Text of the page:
The Bus Stops Here

The end of the line for the Post's editor; Colorado Rockies refuse to get onboard a RTD proposal.

The Rockies have not come up with a reasonable explanation for their sorry behavior on the diamond, and their excuse now was just as lame: The closest light-rail stop was simply too far away from the field, they said. A whopping three blocks, which on any given game day are packed with fans who've parked a half-mile to a mile away and are slowly making their way up Wynkoop Street to the ballpark that taxpayers paid for, occupied by a team too cheap to chip in for light rail.

Many LoDo businesses have worked hard and anted up significant dollars to get the light-rail spur, perhaps the only RTD project to ever make complete sense. Public transit in that part of town was needed yesterday to alleviate the parking crunch, and it will become even more critical when the Pepsi Center opens this fall. Even Ascent, when not distracted by Saudi princesses and a shareholders' revolt, pronounced itself willing to support the project.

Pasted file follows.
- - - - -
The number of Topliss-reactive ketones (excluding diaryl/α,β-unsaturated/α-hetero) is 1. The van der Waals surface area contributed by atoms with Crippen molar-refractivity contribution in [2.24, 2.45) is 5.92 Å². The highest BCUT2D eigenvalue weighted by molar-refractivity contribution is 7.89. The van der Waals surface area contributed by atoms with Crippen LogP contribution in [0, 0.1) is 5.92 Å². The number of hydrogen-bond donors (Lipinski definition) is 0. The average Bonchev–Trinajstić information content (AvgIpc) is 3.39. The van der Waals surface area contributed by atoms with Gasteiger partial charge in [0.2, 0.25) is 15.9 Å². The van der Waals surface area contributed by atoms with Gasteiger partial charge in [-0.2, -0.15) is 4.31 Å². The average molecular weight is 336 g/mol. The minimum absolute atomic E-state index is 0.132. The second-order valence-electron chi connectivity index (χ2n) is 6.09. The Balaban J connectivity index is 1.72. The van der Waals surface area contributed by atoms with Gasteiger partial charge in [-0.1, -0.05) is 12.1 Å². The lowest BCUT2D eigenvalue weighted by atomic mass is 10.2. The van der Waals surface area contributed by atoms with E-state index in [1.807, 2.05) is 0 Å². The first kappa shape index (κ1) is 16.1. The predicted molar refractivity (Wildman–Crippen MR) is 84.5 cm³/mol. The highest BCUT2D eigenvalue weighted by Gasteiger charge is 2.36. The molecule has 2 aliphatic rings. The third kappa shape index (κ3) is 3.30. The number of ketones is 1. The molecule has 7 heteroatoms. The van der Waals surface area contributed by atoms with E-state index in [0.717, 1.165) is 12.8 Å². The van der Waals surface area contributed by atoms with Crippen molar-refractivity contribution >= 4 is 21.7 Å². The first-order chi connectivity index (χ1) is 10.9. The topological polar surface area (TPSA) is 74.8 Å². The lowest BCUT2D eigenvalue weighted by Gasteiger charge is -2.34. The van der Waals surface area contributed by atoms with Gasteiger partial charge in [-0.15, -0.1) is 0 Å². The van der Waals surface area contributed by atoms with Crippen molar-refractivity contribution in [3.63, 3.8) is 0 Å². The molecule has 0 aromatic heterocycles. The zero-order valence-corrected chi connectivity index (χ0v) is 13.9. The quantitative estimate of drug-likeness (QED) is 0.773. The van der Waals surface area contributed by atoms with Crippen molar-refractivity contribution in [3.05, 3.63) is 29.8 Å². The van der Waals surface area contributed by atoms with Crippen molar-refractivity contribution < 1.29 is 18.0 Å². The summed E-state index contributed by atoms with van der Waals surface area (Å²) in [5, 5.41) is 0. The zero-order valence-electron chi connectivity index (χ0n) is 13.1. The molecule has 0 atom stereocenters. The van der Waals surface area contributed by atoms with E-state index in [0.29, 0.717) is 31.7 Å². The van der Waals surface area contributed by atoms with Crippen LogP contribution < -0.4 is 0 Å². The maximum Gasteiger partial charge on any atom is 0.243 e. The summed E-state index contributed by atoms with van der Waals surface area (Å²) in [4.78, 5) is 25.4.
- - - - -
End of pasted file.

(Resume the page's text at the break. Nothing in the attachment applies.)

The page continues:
But the Rockies dropped the ball. It's becoming their specialty.

In touting the light-rail extension, RTD officials showed a brief flicker of their usual insanity and suggested that naming rights to some of the LoDo stops be sold. Although businesses supporting the project were right to object, they should make an exception in the case of Union Station, the closest stop to Coors field. And name it Nation's No-Way.

Businesses still eager to see their names up in lights do have other options. The proposed $268 million convention center still lacks a title -- not to mention a positive vote of the people. And Pat Bowlen's new home for the Broncos has yet to be adopted by some corporate do-gooder, although the Great Patsby recently suggested that if taxpayers are willing to sacrifice $50 million in corporate naming rights for a facility they're already spending $300 million on, they could save the Mile High moniker.

Bowlen should be grateful that the stadium vote passed while the Broncos were still capable of throwing a pass -- so grateful that he throws in the $50 million himself.

But in this town, shame is never the name of the game.

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